July 22, 2010 -- Seventeen percent of people with HIV/AIDS have not told their spouses or partners about their health status, even though 96% reported having disclosed their HIV status to at least one person, an international survey finds.
The survey of more than 2,000 HIV-infected people in a dozen countries reveals that in the U.S., 42% of people with the virus feel isolated because of their infection, compared to 37% worldwide. And 42% of people with HIV in the U.S. report feeling depressed.
Survey results make it clear that many people with HIV/AIDS still feel that HIV-associated stigma and discrimination persist. Other findings of the survey:
- 97% of people surveyed are satisfied with their health care provider and 84% believe they are being treated according to their individual needs.
- 74% say the benefits of HIV/AIDS treatments outweigh the side effects.
- More than half of those surveyed say they are living with at least one co-morbidity, that is, another major health problem such as heart disease, gastrointestinal problems, or hepatitis C in addition to HIV/AIDS.
- 65% of respondents considered at high risk for heart disease say they are not talking to doctors frequently about their heart problems.
- 62% say they have not discussed smoking cessation with their doctors and 69% say they have not discussed hepatitis C.
The revelation of a significant gap in patient-health care provider conversation can affect the long-term health and quality of life of people with the virus that causes AIDS, researchers say.
They say that when deciding on treatments, doctors should consider factors such as family history, whether patients smoke, have diabetes, cardiovascular disease, or are depressed, because some treatments may be better than others.
“It is extremely common for patients living with HIV/AIDS to have co-morbid conditions that may be exacerbated by the HIV virus or antiretroviral medications,” Jurgen Rockstroh, MD, PhD, a professor of medicine at the University of Bonn, says in a news release. “We are seeing patients who are dying from complications related to co-morbidities, such as hepatitis C co-infection and heart disease.”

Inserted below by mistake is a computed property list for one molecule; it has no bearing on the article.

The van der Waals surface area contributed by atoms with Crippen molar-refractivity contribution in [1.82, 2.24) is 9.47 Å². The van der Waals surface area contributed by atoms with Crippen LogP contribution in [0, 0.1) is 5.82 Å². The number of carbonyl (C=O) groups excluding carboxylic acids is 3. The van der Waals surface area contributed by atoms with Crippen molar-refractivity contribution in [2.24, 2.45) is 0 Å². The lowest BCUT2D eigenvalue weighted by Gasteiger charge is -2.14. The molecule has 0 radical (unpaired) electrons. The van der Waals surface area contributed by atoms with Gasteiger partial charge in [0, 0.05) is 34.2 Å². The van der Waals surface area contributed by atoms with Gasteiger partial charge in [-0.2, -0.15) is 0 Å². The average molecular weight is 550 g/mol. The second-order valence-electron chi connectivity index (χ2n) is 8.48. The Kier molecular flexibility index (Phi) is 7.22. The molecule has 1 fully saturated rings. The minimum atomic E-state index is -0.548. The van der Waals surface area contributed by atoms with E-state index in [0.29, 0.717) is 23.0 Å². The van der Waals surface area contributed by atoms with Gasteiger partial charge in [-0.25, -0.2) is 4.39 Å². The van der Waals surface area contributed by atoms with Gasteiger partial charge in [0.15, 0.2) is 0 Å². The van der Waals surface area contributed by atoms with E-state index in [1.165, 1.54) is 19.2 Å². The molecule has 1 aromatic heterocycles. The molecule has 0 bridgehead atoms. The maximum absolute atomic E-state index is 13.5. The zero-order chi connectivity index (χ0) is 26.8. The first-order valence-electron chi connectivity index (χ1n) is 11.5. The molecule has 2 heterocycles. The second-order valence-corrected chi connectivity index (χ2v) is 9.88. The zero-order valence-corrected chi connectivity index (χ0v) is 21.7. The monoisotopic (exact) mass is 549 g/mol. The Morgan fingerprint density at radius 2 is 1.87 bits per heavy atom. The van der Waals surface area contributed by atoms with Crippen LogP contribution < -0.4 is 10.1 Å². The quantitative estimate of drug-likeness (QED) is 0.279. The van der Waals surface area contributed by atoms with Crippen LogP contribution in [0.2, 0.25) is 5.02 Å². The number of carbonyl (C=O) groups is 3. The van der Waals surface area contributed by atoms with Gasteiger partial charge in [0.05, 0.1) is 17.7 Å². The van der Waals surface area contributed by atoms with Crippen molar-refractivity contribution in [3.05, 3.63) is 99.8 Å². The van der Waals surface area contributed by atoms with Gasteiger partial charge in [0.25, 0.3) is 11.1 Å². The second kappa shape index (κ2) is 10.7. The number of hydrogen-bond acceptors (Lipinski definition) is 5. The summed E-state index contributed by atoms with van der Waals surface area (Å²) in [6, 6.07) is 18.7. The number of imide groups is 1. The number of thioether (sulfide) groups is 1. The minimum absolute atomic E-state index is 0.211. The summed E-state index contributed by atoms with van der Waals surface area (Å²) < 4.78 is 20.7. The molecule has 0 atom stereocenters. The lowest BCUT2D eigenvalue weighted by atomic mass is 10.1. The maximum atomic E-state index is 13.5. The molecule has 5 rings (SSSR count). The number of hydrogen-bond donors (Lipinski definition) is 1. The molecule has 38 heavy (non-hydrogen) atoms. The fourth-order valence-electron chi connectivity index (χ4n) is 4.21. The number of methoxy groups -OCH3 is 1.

Rockstroh is one of the authors of the AIDS Treatment for Life International Survey task force, along with other scientists. Their 2010 findings are being presented by the International Association of Physicians in AIDS Care at the 28th international AIDS conference in Vienna, Austria.
Moving Past the Stigma
The findings represent a “global call to action to encourage more individualized patient-physician dialogue to ensure that patients’ personal needs, past health history, and current medical status are considered, as well as quality-of-life issues,” says another of the researchers, Jose M. Zuniga, PhD, president and CEO of the Chicago-based International Association of Physicians in AIDS Care, or IAPAC. “Expanding patient-physician conversations to include all aspects of a patient’s well-being is crucial for long-term survival and positive treatment outcomes.”
Regarding antiretroviral therapy, 43% of respondents say they have missed at least one dose in the past month, and forgetfulness was cited as the most common reason.
Jean Nachega, MD, PhD, of the ATLIS 2010 Task Force, says varying levels of adherence to drug regimens across geographic regions may be due in part to limitations in health literacy.
“This critical issue requires educational, behavioral, and clinical interventions that will increase literacy about treatment adherence and HIV drug resistance to help people attain optimal adherence levels, which are crucial for achieving and maintaining treatment success,” says Nachega, a professor of medicine at Stellenbosch University in South Africa.
The survey covers people in the United States, Brazil, France, Germany, Italy, Russia, Spain, the United Kingdom, Australia, Korea, South Africa, and Ivory Coast.
Interviews were conducted with 2,035 HIV-positive men and women.
The survey was funded by Merck & Co., which operates in many countries as Merck Sharp & Dohme.